How to Pebble Dash a Wall

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Stucco can be textured in a number of ways.
Stucco can be textured in a number of ways. (Image: Brand X Pictures/Brand X Pictures/Getty Images)

Stucco is a commonly used finish for the outside of a home, but you don't have to simply use plain stucco. There are many ways to texture or finish stucco to give it a more unique appearance. For instance, pebble dash, also known as dry dash, is a specific type of finish for stucco walls that essentially consists of pebbles or small stones embedded into the stucco, which results in an extremely durable finish with a rather rustic look.

Stucco

Stucco is made from a mixture of portland cement, sand, lime and water, and so is a very durable and stable material. It's heavy, though, and so most structures need some reinforcement both to hold the stucco and to ensure that it sticks properly to the structure. Stucco is applied in several coats. The traditional method calls for three coats, a scratch coat used to help the other coats adhere, a brown coat and then a finish coat that has the final texture. Modern materials can eliminate the brown coat, though, leaving the scratch and finish coats.

Pebble Dash

Stucco requires several coats to properly adhere and achieve the best possible appearance. Pebble dash is always applied to the final coating. Normally, applying pebble dash is a two-person job. One person applies fresh stucco to the wall, while the other throws small stones, usually 1/8 to 1/4 inch in diameter, at the stucco using a scoop. It's necessary to have two people to make this efficient, since the stucco needs to be fresh for the pebbles to stick. Afterward, the texture is sometimes smoothed and flattened with a wooden float.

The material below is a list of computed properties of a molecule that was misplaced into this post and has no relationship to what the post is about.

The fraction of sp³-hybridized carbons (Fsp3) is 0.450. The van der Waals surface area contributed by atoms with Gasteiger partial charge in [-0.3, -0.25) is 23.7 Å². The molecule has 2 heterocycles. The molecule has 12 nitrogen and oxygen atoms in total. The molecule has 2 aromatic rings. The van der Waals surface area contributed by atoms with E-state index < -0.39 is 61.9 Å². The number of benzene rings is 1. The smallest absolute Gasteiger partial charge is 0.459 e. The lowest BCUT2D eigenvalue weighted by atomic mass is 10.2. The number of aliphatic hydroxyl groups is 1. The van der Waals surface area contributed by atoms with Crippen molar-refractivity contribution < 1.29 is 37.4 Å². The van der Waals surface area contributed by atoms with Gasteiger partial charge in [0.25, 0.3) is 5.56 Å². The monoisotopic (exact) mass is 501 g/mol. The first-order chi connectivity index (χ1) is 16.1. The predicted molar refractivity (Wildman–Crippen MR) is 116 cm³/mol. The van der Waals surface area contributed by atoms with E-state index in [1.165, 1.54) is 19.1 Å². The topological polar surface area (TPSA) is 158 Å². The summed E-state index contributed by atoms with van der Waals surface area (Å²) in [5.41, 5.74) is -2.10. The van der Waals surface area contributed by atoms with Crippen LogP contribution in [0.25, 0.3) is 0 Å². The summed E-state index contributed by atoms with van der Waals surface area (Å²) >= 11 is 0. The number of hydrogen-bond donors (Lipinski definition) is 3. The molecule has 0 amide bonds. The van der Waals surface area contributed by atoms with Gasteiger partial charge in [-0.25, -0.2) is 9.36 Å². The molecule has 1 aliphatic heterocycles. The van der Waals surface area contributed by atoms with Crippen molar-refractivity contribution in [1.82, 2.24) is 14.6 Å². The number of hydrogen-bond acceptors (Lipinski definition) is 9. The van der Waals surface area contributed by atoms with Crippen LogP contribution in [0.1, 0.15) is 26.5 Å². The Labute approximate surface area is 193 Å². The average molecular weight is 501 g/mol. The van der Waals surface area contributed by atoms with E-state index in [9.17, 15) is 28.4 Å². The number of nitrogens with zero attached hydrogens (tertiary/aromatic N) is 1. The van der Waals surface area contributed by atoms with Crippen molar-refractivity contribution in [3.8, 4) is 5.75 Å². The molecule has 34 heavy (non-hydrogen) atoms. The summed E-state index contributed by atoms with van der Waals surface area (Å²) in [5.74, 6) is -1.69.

Other Methods

Rather than "fling" pebbles at a wall, you could potentially put them in by hand. This is an appealing alternative if you want the arrangement to be even and consistent or if you want a mosaic-like effect or if you want to use large pebbles that can't be "flung." You may only want to use a technique like this for accents, though, since you have to put in the stones before the stucco is too dry, meaning that working with small areas at a time is the simplest method.

Wet Dashing

You may also be interested in a variation on the pebble or dry dashing texture, a method known as wet dashing. With wet dashing, the stones are mixed directly into the stucco and then the mixture is applied to the wall. This will result in a heavily textured exterior coating that is even more durable than pebble dash. The pebbles will not be visible, but the texture of the stucco and pebble mixture will be. A wet dashed wall can be painted if desired, whereas paint on a pebble dashed wall covers up the pebbles.

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